Samsung is notorious for permanently gluing their batteries into place. There's enough glue in here to stick an elephant to the ceiling. And this S20 is in fact a bit worse than usual. The battery glue is so strong it bent my metal pry tool at a 90 degree angle, which is pretty dangerous. But don't worry Samsung, I have more. The problem with glued in batteries is that it makes the phone very difficult and dangerous to repair and also recycle at the end of its lifespan – which for phones is relatively

Short. If I accidentally puncture the surface of this battery it could start on fire. I can use a bit of alcohol to soften the adhesive under the battery. But most smart smartphone manufacturers just use easy battery pull tabs. I'll warm up the adhesive a little bit, use my suction cup, which also damages the battery. But finally we are able to see some movement. And this is pretty excessive. The battery is held in place with a spiderweb of slime. It is a 5000 milliamp hour which is pretty powerful.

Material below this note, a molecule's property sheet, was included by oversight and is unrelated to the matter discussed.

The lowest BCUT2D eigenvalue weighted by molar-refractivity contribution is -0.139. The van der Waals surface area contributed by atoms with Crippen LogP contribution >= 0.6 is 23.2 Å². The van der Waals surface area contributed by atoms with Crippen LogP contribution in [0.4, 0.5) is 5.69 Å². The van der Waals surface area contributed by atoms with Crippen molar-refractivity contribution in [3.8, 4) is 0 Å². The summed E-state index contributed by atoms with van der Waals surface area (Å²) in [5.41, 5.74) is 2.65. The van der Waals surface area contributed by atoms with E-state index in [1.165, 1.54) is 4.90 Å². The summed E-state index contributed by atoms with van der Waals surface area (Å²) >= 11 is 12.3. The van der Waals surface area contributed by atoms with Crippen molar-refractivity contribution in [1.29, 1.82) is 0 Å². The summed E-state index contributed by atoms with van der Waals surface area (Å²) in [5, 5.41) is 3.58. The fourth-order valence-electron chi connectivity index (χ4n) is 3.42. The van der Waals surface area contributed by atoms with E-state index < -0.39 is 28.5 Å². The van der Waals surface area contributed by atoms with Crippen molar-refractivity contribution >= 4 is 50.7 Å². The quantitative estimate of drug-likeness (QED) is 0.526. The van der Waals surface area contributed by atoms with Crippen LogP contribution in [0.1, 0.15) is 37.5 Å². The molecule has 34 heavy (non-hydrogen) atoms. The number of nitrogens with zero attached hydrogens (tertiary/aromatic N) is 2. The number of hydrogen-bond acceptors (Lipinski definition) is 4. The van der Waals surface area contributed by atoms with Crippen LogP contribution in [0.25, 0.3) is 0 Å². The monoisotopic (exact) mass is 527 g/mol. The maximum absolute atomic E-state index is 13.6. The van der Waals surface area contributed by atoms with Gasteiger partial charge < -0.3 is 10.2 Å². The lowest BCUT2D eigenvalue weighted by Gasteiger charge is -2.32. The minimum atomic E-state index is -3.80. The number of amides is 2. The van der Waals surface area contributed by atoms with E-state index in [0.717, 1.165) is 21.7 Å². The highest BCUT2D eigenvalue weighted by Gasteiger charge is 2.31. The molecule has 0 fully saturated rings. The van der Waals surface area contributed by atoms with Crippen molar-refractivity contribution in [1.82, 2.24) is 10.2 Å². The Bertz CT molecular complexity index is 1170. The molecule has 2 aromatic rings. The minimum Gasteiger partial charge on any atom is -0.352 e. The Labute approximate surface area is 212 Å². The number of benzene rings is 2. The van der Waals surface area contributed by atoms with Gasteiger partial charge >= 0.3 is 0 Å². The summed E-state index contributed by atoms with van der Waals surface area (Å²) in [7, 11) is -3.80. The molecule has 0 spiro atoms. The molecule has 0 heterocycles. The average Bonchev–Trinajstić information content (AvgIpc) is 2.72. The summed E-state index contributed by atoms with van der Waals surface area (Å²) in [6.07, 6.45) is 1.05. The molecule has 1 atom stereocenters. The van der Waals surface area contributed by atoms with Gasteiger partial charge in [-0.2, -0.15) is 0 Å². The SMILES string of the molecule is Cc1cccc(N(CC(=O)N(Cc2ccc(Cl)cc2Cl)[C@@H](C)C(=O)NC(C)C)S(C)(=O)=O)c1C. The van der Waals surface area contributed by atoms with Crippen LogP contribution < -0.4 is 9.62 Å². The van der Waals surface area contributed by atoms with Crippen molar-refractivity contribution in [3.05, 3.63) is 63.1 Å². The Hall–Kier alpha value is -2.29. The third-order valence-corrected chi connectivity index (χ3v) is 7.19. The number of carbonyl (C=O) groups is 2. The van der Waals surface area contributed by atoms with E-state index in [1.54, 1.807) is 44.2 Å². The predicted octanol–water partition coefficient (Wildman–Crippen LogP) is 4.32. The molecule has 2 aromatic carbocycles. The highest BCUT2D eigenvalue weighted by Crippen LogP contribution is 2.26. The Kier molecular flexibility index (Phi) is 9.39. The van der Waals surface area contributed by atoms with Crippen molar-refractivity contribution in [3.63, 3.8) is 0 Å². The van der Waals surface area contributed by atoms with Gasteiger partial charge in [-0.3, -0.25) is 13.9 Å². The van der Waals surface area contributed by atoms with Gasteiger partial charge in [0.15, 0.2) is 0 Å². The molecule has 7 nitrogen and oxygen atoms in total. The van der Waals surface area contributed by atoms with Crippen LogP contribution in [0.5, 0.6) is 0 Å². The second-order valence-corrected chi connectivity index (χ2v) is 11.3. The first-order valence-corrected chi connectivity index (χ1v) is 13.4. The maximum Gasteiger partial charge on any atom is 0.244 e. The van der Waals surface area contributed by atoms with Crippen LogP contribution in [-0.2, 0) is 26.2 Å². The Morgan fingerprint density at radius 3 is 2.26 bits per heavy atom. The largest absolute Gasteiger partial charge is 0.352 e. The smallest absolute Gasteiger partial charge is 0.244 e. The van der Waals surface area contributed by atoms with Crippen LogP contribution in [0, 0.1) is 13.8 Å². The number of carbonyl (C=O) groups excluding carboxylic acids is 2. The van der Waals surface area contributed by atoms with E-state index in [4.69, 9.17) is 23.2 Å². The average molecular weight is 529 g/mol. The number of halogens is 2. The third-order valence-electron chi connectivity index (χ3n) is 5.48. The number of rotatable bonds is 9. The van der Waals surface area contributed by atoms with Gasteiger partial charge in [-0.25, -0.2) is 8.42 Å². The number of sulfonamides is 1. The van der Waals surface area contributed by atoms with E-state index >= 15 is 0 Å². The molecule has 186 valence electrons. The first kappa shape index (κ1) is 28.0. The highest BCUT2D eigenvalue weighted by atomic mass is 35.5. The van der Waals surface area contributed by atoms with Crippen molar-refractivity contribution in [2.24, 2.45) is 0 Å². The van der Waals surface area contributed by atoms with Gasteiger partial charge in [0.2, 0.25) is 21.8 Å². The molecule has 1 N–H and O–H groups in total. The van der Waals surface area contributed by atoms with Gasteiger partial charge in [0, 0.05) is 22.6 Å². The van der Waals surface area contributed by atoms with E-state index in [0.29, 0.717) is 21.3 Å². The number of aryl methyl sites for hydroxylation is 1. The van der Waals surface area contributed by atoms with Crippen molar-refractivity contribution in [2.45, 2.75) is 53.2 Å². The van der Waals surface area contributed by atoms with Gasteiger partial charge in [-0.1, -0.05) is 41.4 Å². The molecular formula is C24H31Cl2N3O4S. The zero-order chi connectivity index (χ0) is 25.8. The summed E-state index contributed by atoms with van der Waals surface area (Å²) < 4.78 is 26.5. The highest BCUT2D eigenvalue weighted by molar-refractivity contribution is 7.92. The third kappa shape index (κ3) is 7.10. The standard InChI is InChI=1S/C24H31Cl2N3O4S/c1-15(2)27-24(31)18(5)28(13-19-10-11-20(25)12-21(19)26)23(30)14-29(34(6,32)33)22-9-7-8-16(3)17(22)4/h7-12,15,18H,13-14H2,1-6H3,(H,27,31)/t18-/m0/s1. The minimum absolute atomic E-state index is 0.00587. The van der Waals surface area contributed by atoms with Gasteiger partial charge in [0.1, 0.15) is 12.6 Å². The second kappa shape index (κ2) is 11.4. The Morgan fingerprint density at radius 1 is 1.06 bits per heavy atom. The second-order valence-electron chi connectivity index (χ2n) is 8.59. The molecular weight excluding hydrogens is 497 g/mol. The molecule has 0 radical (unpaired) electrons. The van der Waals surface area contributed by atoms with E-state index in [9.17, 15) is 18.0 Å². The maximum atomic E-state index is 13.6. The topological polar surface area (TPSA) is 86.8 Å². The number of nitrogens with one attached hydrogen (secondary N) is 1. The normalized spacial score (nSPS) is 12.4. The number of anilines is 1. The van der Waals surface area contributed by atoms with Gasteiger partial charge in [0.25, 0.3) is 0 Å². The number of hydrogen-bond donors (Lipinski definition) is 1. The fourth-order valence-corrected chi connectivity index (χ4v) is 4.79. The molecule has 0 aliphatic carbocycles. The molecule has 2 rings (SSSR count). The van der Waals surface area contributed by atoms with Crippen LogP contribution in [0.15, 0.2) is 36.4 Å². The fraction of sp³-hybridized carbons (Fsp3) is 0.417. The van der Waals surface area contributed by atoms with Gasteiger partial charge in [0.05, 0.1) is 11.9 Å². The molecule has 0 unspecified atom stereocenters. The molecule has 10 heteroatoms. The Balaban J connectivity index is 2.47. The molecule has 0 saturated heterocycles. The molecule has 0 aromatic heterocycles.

Finally we get our first look at the underscreen ultrasonic fingerprint scanner placement. You can see the outline of the rectangle underneath the glass which reads your fingerprint through the AMOLED display layer. Since the LED pixels don't have a back light behind them, the screen is semi-transparent. Once again, top of the line technology at a premium price. One of the most expensive things inside this phone though is the 5G. If you remember, the Note 10 Plus 5G version was $200 more expensive than the regular Note 10 Plus. And with the